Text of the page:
After more than a year spent working on it I can finally announce that Cervellopoli, my first children’s book, is now published!
Editoriale Scienza approached me back in 2015, asking me if I was interested in writing an introduction to neuroscience for younger readers. I had no experience in writing children’s books but thanks to their expert guidance (and a lot of help at the colors from my friend Marie De Beaucourt) I can say that I am very happy with the result.
But the final judgement is now up to my new readers, so if you know a little Italian speaker please consider buying the book for them (I hope to have soon an English edition as well). Thanks!
Another medical-themed illustration, this time for CognitionKit, a new joint venture between Cambridge Cognition and Ctrl Group.
The weird symbols on the left were inspired by the cues used in standard memory tests, but I like that they look like some kind of alien pictographic language.
For a long time I meant to write something about the troubled history of the Human Brain Project, the EU flagship project which promises to create a computer simulation of the human brain by 2023. I am interested in this project partly because computational neuroscience was the subject of my PhD and partly because I think it raises many important questions regarding scientific funding.
When last year Graphic-News asked me to draw an article for them I immediately suggested this topic and here is my first piece of graphic journalism! Now finally available also in English:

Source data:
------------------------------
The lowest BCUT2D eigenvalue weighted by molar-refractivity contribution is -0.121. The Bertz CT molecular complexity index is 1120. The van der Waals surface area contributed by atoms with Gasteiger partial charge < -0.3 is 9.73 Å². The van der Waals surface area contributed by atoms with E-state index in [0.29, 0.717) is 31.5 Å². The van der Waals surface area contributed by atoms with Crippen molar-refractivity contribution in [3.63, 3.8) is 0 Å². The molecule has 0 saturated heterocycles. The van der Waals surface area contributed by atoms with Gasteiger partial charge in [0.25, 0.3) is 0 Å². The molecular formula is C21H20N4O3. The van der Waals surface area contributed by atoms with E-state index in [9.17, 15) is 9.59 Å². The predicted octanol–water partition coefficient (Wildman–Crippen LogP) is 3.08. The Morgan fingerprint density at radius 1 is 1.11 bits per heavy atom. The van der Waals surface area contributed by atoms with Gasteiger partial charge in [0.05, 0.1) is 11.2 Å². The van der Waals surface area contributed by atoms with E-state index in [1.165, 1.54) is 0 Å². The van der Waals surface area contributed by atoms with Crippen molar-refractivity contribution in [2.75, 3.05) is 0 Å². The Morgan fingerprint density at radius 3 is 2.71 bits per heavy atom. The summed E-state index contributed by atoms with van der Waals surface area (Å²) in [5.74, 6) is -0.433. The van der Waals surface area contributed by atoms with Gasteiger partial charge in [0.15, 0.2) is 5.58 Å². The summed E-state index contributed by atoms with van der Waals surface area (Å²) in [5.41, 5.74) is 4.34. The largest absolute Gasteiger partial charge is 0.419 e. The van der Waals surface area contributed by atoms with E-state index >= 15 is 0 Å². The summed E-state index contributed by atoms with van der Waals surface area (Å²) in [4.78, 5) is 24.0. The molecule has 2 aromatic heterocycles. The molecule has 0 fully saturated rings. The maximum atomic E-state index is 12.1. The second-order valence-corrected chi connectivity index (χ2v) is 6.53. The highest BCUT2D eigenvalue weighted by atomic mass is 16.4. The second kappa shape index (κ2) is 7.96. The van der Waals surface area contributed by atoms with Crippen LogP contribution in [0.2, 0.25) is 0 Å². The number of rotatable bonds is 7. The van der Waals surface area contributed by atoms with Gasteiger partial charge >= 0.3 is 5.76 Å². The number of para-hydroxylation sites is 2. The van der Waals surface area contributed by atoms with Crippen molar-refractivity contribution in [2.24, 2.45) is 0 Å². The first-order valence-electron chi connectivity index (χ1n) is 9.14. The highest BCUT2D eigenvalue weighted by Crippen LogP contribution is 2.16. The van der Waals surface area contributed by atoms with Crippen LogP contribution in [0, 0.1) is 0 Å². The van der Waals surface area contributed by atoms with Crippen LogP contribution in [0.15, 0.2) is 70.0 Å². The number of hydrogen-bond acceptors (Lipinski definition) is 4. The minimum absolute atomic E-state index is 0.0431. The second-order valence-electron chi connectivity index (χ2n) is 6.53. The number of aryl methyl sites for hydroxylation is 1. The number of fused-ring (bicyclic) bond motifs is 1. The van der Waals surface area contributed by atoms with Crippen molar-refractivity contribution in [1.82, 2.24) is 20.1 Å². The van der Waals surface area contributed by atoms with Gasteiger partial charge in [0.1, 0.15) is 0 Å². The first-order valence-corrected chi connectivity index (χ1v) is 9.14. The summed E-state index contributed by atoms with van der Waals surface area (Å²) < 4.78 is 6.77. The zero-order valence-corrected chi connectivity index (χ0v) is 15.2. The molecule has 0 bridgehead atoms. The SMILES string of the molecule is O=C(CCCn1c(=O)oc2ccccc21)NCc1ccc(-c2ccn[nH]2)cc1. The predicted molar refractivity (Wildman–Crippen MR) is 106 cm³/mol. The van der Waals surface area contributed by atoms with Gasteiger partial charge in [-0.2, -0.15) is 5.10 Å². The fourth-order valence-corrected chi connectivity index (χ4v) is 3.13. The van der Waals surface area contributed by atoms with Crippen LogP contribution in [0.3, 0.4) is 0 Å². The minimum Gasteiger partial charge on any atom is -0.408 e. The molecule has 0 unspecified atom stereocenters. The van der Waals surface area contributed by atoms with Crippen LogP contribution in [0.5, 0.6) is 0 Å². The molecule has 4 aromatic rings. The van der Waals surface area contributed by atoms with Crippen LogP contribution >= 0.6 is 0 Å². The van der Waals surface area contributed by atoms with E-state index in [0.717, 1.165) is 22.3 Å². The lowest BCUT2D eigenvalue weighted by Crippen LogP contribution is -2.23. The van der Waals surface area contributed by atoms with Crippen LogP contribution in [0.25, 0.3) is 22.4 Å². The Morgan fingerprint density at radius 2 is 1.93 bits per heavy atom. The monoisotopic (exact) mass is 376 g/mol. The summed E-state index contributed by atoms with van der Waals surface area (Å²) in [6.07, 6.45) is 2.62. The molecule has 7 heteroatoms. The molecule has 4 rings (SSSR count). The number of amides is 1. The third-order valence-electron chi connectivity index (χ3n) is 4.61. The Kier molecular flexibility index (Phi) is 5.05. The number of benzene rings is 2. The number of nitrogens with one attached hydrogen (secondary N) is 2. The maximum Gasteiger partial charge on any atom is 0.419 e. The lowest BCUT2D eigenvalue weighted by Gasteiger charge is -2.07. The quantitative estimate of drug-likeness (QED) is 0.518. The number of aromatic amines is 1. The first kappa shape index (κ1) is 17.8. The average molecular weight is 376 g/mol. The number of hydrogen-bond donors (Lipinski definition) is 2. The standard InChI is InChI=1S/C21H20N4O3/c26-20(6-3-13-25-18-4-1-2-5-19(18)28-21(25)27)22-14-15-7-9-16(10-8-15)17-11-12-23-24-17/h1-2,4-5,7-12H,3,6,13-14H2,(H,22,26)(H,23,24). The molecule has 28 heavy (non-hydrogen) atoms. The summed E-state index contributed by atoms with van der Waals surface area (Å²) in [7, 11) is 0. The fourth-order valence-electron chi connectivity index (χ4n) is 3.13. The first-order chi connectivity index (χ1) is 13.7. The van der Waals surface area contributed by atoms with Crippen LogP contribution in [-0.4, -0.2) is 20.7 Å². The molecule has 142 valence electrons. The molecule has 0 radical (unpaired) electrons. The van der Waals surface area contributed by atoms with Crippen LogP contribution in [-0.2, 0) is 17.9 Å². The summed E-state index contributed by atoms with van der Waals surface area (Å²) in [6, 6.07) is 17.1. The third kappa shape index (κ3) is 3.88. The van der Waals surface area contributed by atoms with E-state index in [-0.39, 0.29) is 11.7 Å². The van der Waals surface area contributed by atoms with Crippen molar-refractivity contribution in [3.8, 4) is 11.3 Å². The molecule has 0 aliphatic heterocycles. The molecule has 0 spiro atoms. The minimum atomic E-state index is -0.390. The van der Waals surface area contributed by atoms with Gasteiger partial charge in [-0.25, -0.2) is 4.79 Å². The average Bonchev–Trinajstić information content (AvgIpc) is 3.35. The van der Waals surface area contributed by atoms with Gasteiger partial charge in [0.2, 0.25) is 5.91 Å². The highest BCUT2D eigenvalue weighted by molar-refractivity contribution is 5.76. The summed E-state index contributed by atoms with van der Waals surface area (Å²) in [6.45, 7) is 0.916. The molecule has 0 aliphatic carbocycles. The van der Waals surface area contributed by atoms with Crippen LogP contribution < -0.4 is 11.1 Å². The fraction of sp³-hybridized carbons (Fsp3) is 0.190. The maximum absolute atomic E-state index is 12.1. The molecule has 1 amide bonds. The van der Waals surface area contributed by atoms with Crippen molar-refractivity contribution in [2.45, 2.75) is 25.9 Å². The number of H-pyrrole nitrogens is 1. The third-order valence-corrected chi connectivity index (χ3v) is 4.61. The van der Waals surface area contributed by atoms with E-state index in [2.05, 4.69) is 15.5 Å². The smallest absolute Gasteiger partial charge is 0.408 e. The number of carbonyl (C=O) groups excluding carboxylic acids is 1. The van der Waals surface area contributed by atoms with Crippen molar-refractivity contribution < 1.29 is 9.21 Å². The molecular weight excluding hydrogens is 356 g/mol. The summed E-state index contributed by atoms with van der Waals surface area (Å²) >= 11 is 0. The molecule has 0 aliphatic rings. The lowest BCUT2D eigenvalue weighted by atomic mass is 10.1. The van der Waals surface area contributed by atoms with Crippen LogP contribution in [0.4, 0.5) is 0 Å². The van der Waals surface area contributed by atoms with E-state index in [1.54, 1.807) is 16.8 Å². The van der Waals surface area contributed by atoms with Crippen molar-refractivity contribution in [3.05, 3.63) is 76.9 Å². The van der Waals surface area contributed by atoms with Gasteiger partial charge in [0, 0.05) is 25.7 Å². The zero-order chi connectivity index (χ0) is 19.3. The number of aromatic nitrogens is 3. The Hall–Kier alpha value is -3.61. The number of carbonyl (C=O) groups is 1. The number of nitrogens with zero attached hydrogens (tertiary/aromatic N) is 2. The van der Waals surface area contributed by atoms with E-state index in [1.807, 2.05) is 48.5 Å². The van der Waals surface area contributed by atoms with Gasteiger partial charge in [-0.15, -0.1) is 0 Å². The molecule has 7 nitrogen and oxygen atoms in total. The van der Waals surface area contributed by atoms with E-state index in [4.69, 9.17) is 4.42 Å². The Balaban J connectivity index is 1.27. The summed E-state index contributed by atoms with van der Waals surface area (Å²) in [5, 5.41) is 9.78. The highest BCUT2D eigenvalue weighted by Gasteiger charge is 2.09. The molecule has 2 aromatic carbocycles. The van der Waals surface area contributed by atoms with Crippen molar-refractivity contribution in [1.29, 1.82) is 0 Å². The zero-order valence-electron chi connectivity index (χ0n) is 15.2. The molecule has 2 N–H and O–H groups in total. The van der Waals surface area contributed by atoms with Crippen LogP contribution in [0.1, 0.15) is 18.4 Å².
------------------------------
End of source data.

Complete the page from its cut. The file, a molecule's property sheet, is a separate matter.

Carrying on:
(Full disclosure: I am one of the scientists who signed the open letter to ask for revisions of the HBP project).
This month neuroscience lost one of its great masters: Vernon B. Mountcastle, who first discovered the columnar organization of the cerebral cortex. His pioneering work has been awarded many prizes and laid the foundations for a lot of contemporary research in the field (including my PhD). Many excellent articles have already been written about it, but I wanted to pay my personal tribute to this great explorer of the brain. Here is how he would have appeared in Neurocomic, reaching new peaks of scientific discovery:
I made this illustration of Cajal in a thriving neuronal forest for the cover of Reader’s Bench magazine Spring issue. Amongst the many free contents you can also read an interview where I talk about the genesis of my books 6 gradi di separazione, and Neurocomic (well, at least if you can read Italian).
By the way, the 3rd of April an exhibition with original Neurocomic artwork is opening at The Cube, 155 Commercial street, London E1 6BJ.
Come and join us from 6:30 pm to celebrate neuroscience and Spring in their lovely courtyard!